Monday, January 20, 2014

Check point 11, Inside Ski Management

Inside ski and foot management needs to be trained and taught. It is rarely developed completely without guidance and coaching on it's own. Two of the Masters on the World cup of inside ski and foot management as seen here.

Above is Felix, how can you tell he has inside foot management, because he has pulled the inside foot back, the ski tip is still on the snow, but the tail is lifted. When you practice inside foot management this is exactly what occurs.

Marcel below, notice how bent his inside knee is yet his boot is back as far as the other knee, which is touching the boot. These two examples are not happen-stance and not what every World cup skier is born with. This is trained and it it is part of proper expert skiing.



Examples below of two skiers, in slalom, who used to be on or close to slalom podiums. They have failed to keep up with the changing techniques of modern slalom. Very poor inside foot management and also inside foot breakdown is obvious in this skiing, example in photos .

When inside foot  management is lost it also affects upper body balance, often counter balance and leaning are results of the lack of inside foot attention during training.

Saturday, January 18, 2014

When you see racers missing this movement, they are losing huge amounts of time.

A short while ago I received an e-mail from a racer. He was asking about transfer to the LTE. He said a coach told him that it isn't something you should use.  Well, I do advise you learn what it is and how to use it.

Once you release the big toe edge of the stance ski your weight and balance need to go somewhere and this is where it should go.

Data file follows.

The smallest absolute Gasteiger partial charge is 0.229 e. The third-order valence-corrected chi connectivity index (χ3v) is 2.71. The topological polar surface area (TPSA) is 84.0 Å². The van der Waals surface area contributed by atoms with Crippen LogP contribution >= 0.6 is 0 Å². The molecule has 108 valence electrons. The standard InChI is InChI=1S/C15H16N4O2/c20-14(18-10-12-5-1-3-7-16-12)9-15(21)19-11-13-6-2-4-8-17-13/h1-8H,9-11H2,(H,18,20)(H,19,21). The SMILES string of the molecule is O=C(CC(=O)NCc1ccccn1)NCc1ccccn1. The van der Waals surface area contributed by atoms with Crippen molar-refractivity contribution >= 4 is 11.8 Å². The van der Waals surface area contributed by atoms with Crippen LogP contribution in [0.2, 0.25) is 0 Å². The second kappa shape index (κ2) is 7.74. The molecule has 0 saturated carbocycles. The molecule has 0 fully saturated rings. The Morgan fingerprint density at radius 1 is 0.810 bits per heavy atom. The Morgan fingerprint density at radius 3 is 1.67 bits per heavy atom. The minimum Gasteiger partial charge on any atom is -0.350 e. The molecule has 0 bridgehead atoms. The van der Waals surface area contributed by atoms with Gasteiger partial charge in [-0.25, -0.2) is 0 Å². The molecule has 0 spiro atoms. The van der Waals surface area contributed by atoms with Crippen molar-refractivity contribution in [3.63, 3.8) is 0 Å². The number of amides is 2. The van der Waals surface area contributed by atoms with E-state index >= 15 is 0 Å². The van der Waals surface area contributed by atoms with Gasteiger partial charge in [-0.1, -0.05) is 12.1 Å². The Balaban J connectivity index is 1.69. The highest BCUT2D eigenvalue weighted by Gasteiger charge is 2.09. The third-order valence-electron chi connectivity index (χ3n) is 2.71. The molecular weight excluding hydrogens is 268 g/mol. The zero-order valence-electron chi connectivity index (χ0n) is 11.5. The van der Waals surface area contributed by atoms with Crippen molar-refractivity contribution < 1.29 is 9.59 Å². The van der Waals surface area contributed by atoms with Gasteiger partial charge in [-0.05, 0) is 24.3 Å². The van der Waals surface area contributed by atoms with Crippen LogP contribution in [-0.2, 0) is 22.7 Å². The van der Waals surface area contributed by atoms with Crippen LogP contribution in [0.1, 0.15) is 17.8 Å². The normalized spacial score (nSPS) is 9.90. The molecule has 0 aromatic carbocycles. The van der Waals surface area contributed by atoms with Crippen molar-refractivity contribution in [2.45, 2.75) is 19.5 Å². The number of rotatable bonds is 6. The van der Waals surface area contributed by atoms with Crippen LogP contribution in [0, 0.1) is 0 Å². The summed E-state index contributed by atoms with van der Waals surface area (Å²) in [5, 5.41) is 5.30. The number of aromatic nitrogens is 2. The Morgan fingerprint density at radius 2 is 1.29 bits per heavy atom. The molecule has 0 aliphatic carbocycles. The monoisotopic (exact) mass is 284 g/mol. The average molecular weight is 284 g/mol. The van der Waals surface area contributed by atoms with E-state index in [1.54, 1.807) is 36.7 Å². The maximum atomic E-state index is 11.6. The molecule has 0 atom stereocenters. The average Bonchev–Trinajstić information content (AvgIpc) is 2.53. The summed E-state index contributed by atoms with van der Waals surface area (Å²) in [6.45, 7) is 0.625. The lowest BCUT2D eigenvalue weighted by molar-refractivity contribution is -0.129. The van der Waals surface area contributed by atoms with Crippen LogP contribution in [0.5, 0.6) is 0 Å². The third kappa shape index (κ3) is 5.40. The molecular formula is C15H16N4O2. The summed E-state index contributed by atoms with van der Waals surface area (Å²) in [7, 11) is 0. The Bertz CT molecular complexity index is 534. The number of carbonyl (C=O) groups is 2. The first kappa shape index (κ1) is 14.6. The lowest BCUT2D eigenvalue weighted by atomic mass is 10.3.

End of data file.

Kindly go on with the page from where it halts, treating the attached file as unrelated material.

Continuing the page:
Both Felix NEUREUTHER (here) and Marcel Hirscher use this extensively, those who end the turn with too wide a stance have great difficulty making this movement.

Tuesday, January 14, 2014

For Schiffrin what a difference 3 weeks can make. A win at Flachau.

Shiffrin wins slalom at Flachau, 1st run by 9/10 of a second. 
This is a big change from 3 weeks ago for her release and transition. Notice the feet are aligned and weight is off the stance foot, transferring to the uphill, little toe edge ski.
                        We see this in Hirscher's skiing example below. He is even stronger and more consistent with the move, with a narrower stance. In this frame it is a fraction of a second before he totally unweights the stance ski and transfers to the little toe edge of the uphill ski.
 Three weeks ago the release looked like this, stepping to the big toe edge, this is her weaker alignment side. But it has been more controlled  in the last two races. There are still some signs that it's not all gone yet in some turns, but this is a major improvement, also shown by how much she won the run. This transition costs time, it's a big toe edge, to big toe edge transition. This means the ski is grinding in the upper part of the arc. Whenever you see this step out type transition, it's an indication of time and speed going away.
Here is hirscher transferring to the little toe edge of the up hill ski, for his release to transition. This is the key move in slalom skiing. This is the move that Ted Ligety can't seem to develop.
Notice the difference between this and stepping to the uphill big toe edge. 

Sunday, January 5, 2014

My Evil Twin, Richie Berger.


                                                       Ski like an Austrian
Richie Berger (above in Blue)  is one of the best free skiers in the world and represented Austrian for many years in demonstration skiing.